One major reason Robert Libman wants to be mayor of Côte-St-Luc, Que., again, is because he believes the current city council does not reflect the city’s changing cultural and linguistic makeup, or the influx of young families.
After a couple of weeks testing the waters, Libman made his bid for the mayoralty in the Nov. 5 election official on June 22 at a press conference held at the Quartier Cavendish shopping centre.
Libman, 56, the former Equality Party leader and MNA for the riding of D’Arcy McGee, was acclaimed mayor in 1998 and then borough mayor of Côte-St-Luc-Hampstead-Montreal West three years later, after the island-wide merger.
He quit municipal politics in 2005, after Côte-St-Luc voted to demerge from the new mega-city, following a two-year battle.
Current Mayor Mitchell Brownstein, who is seeking re-election, was a leader of the demerger campaign. Libman, who also was a member of the Montreal executive committee at the time, has been cast as having been pro-merger by the Brownstein campaign.
Libman calls this a “disingenuous attack,” which is especially worrisome when it comes from sitting Liberal MP Anthony Housefather, the immediate past mayor of Côte-St-Luc. Housefather, who is endorsing Brownstein, defeated Libman, the Conservative candidate, in the riding of Mount Royal in the 2015 federal election.
Libman, an architect and urban planning consultant, lost by 6,000 votes, but he points out that he had a “substantial margin of victory” in Côte-St-Luc itself.
“Many people have been encouraging me since the 2015 federal election to get back into politics,” said Libman, who was joined at his launch by Dr. Cleve Ziegler, director of gynecology at the Jewish General Hospital, and lawyer Michele Cohen, a member of the Sephardic community.
Currently, there is only one Sephardic person, Sidney Benizri, who was elected in a byelection last year, on the eight-member council. All eight are seeking re-election and are backing Brownstein. “Many have been on council for a long time; there is a need for new blood,” said Libman. “There is also a lack of transparency, which is not healthy for Côte-St-Luc. It’s extremely important for democracy to have issues debated, as opposed to (being settled by acclamation), as is too often the case.”
While he is not running on a slate, Libman said he expects candidates who share his vision to be contesting the incumbents in at least a majority of the districts.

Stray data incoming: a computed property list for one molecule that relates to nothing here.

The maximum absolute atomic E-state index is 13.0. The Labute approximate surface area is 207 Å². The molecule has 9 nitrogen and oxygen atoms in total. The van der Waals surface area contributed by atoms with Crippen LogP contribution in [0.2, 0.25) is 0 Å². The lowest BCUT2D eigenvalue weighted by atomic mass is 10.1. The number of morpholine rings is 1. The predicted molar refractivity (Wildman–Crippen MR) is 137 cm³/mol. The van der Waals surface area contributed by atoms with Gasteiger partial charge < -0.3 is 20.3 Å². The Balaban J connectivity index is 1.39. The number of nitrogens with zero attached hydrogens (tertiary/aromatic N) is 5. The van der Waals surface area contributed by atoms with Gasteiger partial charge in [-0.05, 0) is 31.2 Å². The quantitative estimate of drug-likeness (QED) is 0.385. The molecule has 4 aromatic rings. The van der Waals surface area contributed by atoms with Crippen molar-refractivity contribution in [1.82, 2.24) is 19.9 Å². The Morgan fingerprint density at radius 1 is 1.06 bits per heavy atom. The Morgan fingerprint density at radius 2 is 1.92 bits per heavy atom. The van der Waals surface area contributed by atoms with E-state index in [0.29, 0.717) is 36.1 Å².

Libman, a former B’nai Brith Canada regional director, believes he can rally support among the “grassroots.” He sees himself as up against “the Liberal party establishment,” both federal and provincial. Former D’Arcy McGee Liberal MNA Lawrence Bergman is also endorsing Brownstein.
Libman said he will “not hesitate to use the mayoralty office to speak out on behalf of minority rights.”
He notes that, while mayor, he was instrumental in finding a site in Côte-St-Luc where Chabad could build a synagogue and community centre, something it had tried to do for years, and helped establish the first B’nai Brith subsidized housing project for seniors.
The official campaign period does not begin until September, but Libman is already distributing materials detailing his platform.
Among his top issues are reducing Côte-St-Luc’s “exorbitant” taxes, relocating the CP rail yards off island and making sure the Cavendish Boulevard extension does not diminish the city’s quality of life.
Libman said Côte-St-Luc’s tax rate has grown to the second highest among the 35 municipalities and boroughs on the island of Montreal.
Over the past couple of years, Libman has been leading a campaign to move the rail yards, which he says take up a third of Côte-St-Luc’s territory and are a “wasteland at the geographic epicentre” of the island, blocking development and posing a safety hazard. He commissioned a feasibility study carried out by Université de Montréal students on how that can be done.
The Cavendish extension, which appears to finally be going ahead after decades of discussion, needs “a champion to see that it goes through without compromising the character of the community,” he said.
As for the demerger battle of yesteryear, Libman says he opposed the demerger legislation because he felt that it stripped Côte-St-Luc and other former suburbs of political clout, leaving too much taxation control in the hands of the City of Montreal.
Libman says he was never against a “true” demerger and that some of his concerns have proven to be founded, including the “skyrocketing” taxes over the past 10 years.
Brownstein countered that Libman’s statements about tax rates are inaccurate.
“Since the year 2000, during Mr. Libman’s first mandate as mayor, and for the past 16 years, the Côte-St-Luc tax rate has always been in the top four highest rates on the island. During his mandate, it rose to number three and today we are still number three behind Montreal West and Hampstead,” he said.
“Furthermore, under my leadership we are receiving a reduction of $4.8 million in our payments to the agglomeration, which was just ratified by the minister of municipal affairs this month, which will allow us to reduce our tax rate.”